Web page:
Ship and Naval Technology Trades-Offs for Science And Technology Investment Purposes

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Gradini, Raffaele
Mavris, Dimitri N.
Breedlove, Philip
Schrage, Daniel P.
Borowitz, Mariel
Steffens, Michael J.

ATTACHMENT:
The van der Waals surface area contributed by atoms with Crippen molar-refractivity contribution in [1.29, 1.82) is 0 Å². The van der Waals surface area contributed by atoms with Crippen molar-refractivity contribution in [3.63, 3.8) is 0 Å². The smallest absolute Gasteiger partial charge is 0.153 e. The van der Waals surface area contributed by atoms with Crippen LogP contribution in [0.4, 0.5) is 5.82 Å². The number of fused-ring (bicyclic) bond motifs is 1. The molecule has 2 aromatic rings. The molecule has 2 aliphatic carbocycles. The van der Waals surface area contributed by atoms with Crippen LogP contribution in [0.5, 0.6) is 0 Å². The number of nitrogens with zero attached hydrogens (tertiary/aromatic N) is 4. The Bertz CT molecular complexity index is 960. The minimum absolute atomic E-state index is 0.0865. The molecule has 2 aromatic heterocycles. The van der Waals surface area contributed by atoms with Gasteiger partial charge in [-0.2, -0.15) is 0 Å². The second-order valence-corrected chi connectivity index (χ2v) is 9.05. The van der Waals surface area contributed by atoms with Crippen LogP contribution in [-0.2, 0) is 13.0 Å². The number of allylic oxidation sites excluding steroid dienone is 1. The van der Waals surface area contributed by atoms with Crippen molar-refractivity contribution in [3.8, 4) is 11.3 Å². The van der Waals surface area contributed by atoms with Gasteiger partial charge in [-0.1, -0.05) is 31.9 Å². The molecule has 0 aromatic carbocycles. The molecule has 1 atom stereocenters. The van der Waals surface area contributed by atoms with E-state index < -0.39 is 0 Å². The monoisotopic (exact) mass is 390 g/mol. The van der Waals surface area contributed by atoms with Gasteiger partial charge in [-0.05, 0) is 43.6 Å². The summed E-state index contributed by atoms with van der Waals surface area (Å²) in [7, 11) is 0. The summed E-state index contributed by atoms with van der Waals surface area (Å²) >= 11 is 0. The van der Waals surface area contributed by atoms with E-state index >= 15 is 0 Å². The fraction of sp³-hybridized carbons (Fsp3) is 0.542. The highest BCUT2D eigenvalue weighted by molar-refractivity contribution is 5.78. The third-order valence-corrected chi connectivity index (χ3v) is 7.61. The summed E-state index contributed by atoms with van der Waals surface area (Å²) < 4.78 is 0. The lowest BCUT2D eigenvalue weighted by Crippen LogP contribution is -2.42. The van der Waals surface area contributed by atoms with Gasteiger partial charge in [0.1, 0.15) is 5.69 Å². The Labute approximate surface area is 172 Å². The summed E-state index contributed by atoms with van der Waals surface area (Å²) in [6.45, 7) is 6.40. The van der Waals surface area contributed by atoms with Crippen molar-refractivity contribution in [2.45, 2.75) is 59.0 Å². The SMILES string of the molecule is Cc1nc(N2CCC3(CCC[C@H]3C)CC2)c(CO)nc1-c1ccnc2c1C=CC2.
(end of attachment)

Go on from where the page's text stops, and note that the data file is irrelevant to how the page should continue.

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Long-term naval planning has always been a challenge, but in recent years the difficulty has increased. The degradation of the security environment is leading toward a more volatile, uncertain, complex, and ambiguous world, heavily affecting the quality of predictions needed in long-term defense technology investments. This work tackles the problem from the perspective of the maritime domain, with a new approach stemming from the state-of-the-art in the defense investment field. Moving away from classic methodologies that rely on well-defined assumptions, it is possible to find investment processes that are broad enough, yet concrete, to support decision making in naval technology trades for science and technology purposes. In fulfilling this objective, this work is divided in two main areas: identifying technological gaps in the security scenario and providing robust technology investment strategies to cover those gaps. The core of the first part is the capability of decomposing maritime assets using modern taxonomies, to map the impact of different technologies on ships. Once technologies are mapped, they can be traded inside assets, and assets inside fleets to quantitatively evaluate the overall fleet robustness. The first deliverable achieved through this process is called Vulnerable Scenarios, a list of possible conflict scenarios in which a tested fleet would consistently fail. The second deliverable is called Robust Strategies and is made of different technological investments to allow the studied fleet in succeeding the discovered Vulnerable Scenario. To find the first deliverable a large set of scenarios were simulated. The results of this simulation were analyzed using the Patient Rule Induction Method to isolate, among the large set of relevant cases, a subgroup of Vulnerable Scenarios. These were identified by highlight commonalities on shared parameters and variables. Once the Vulnerable Scenarios were discovered, an ad-hoc adaptive response system using a “signpost and trigger” mechanism was used to identify different technologies on the ships studied that could enhance the overall robustness of the fleet. In identifying these technologies, the adaptive system was supported by different taxonomies in performing the different technological trades that allowed the algorithm to find Robust technology Strategies. The methodology was completed by a ranking system that was designed to firstly check all the Robust Strategies in all the scenarios of interest, and then to compare them against ranking metrics defined by decision makers. To test the created methodology, several experiments were conducted across two use cases. The first use case, which involved an anti-submarine warfare (ASW) mission, was used to demonstrate the individual pieces employed in the creation of the methodology. The second use case, involving a large operation made of several tasks, was used to test the overall methodology as one. Both use cases were designed on the same original scenario created in collaboration with former generals and admirals of the US Air Force and the Italian Navy. The primary results of this experiments show that once Vulnerable Scenarios are discovered, it is possible to employ an iterative algorithm that recursively infuse new technologies into the fleet. This process is repeated until Robust Technology Strategies that can support the fleet are selected. The missions designed demonstrated the presence of gaps which had to be covered via technology investment showing how planners will have to account for new technologies to be able to succeed in future challenges. The methodology created in this thesis provided an innovative way of enhancing the screening of maritime scenarios, reducing the leading time for investment decisions on naval technologies. In conclusion, the work done in this thesis helps in advancing the state of the art of methodologies used by planners when looking for Vulnerable Scenarios and for new technologies to invest on. Therefore, this thesis demonstrates that by employing the proposed methodology, Vulnerable Scenarios and relevant technologies can be identified in less time than by employing current methods. These efforts will support planners and decision makers in reacting faster to new emerging threats in unforeseen naval scenarios and, will enable them to identify in a rapid fashion in which areas more investments are needed.
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